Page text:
In keeping with the 2050 net zero goals, the UK Government has pushed for the acquisition of a next-generation nuclear reactor to supply energy to the country after a demonstration of its capabilities. The ministers are approving investing £170 million in high-temperature gas reactors (HGTR) in the hopes that they can deliver energy by the early 2030s. If this is implemented, the UK may achieve the best business electricity prices that it has had in decades. The reduction of business electricity costs will not only ease the burden of bills but will also open up new opportunities for growth and expansion.
They recently published a call for evidence to set out the Government’s suggested approach in producing the first advanced modular reactor (AMR) demonstrator. AMRs are typically smaller and more flexible than traditional nuclear power stations. They can also be built at a lower cost. The HGTR can also produce low-carbon hydrogen, which fits the UK Government’s net zero goals.
With the use of these new-generation nuclear reactors, decarbonising the heating industry will be achievable by the 2040s. These generators can put out extremely high temperatures of heat that are capable of providing power and heating to various sectors.
Thirty-seven per cent of the UK carbon emissions come from heat, and a significant proportion of that percentage comes from industrial processes. AMRs can include high-temperature gas reactors (HTGRs), which produce heat between 500 and 950°C. This is enough to significantly cut down emissions from factories that produce cement, glass, paper, and industrial chemicals. This may also result in the best business electricity prices in the country for such innovative industrialists.
Ministers are inviting views from the public and industry on the Government’s goals to explore the HGTRs’ potential for their AMR demonstrations.
Anne Marie Trevelyan, the Minister of State of Energy, said that renewables, like solar and wind, would become a crucial part of the country’s sources of electricity by 2050. However, they will always need stable, low-carbon power from nuclear.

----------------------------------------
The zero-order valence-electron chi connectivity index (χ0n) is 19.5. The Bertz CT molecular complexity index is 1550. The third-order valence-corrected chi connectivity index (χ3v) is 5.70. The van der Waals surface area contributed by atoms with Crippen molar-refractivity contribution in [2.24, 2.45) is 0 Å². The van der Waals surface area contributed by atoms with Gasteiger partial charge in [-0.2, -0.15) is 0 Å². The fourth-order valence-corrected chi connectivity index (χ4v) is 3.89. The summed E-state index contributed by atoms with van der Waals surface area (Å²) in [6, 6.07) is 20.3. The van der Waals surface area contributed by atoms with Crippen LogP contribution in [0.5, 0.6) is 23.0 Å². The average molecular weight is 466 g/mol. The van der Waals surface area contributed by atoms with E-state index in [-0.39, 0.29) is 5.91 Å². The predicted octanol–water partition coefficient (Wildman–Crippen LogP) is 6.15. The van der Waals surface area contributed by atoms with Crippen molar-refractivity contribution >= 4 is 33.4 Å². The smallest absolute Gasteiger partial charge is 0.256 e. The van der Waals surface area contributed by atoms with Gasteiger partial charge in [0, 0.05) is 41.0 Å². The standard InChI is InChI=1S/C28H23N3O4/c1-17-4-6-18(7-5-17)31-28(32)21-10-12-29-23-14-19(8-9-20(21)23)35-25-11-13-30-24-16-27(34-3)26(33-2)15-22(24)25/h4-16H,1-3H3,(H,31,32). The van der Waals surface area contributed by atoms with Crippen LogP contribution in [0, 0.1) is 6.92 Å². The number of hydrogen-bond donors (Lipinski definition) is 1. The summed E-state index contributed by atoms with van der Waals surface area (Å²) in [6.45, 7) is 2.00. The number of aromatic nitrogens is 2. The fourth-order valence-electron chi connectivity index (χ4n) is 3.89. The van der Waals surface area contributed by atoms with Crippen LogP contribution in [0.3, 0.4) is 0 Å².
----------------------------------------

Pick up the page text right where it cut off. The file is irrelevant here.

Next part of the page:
For this reason, they are determined to continue using advanced nuclear technology. AMRs can play a crucial role in driving Britain’s economic growth while being greener at the same time by tackling carbon emissions.
Dame Sue Ion from the Royal Society and the Royal Academy of Engineering said that the proposal for the AMR and HGTR is excellent news because it shows the massive potential of advanced nuclear power. Moreover, they could also expand on these safely since AMRs are among the safest types of reactors.
Ion surmised that the AMR demonstration is aligned with the strengths of the nation, and in the long run, it is not impossible for the UK to see the potential of the energy to be exported at an international scale.
The Government is keen on supporting various nuclear technologies. They have since announced the testing of an Advanced Nuclear Skills and Innovation Campus, which will be developed by the National Nuclear Laboratory in Preston. It will serve as a hub for innovators, where various industry experts and academics will work together on various projects. Their aim is to develop and commercialise nuclear technologies and make them work for the country.
The Department for Business, Energy, and Industrial Strategy (BEIS) is going to submit a summary of evidence to the Energy Working Group (EWG) that has information on how to address nuclear energy regarding the Green Taxonomy.
The Green Taxonomy is designed to be a common framework that sets the bar for investments; it defines which ones are truly environmentally sustainable and seeks to battle “greenwashing”, which is the exaggerated claim that investment is environmentally friendly when in reality it is not.
Having Green Taxonomy will make it easy for investors and even consumers to pinpoint how much a company has an impact on the environment. This is also an encouragement for more businesses to invest in helping the UK’s net zero goals.
Benefits of AMRs and HTGRs
In a report from The Royal Society published on 7 October 2020, there was a policy briefing on how they could expand the utilisation of nuclear energy to make the most of the produced energy. They also aim to have an energy system with a growing input of intermittent renewable energy.
It also discussed nuclear cogeneration, where heat is used to address difficult-to-decarbonise energy demands like hydrogen production and domestic heating. The heat from civil nuclear reactors can be obtained at two different points for applications that require different levels of heat.
The industry can apply other technologies to nuclear fuels, such as high-temperature cogeneration of hydrogen, direct air capture, sustainable synthetic fuel production, high-temperature industrial process heating, and thermal energy storage. Meanwhile, they can use low-temperature cogeneration in district heating, seawater desalination, and low-temperature industrial process heating.
Like most systems, implementing this sustainable source of energy also has its challenges. Firstly, the economic benefit of widescale nuclear cogeneration is yet to be known. However, if the state can make regulation and licensing of the processes more efficient and reduce construction costs for small modular reactors (SMRs), then it would result in the additional revenue benefits of cogeneration. It could also pave the way for the future of nuclear generation in the UK.
Other issues that are foreseen are those regarding the ownership of the records and also predicting the local and national demand for cogenerated products, like hydrogen and future carbon costs.
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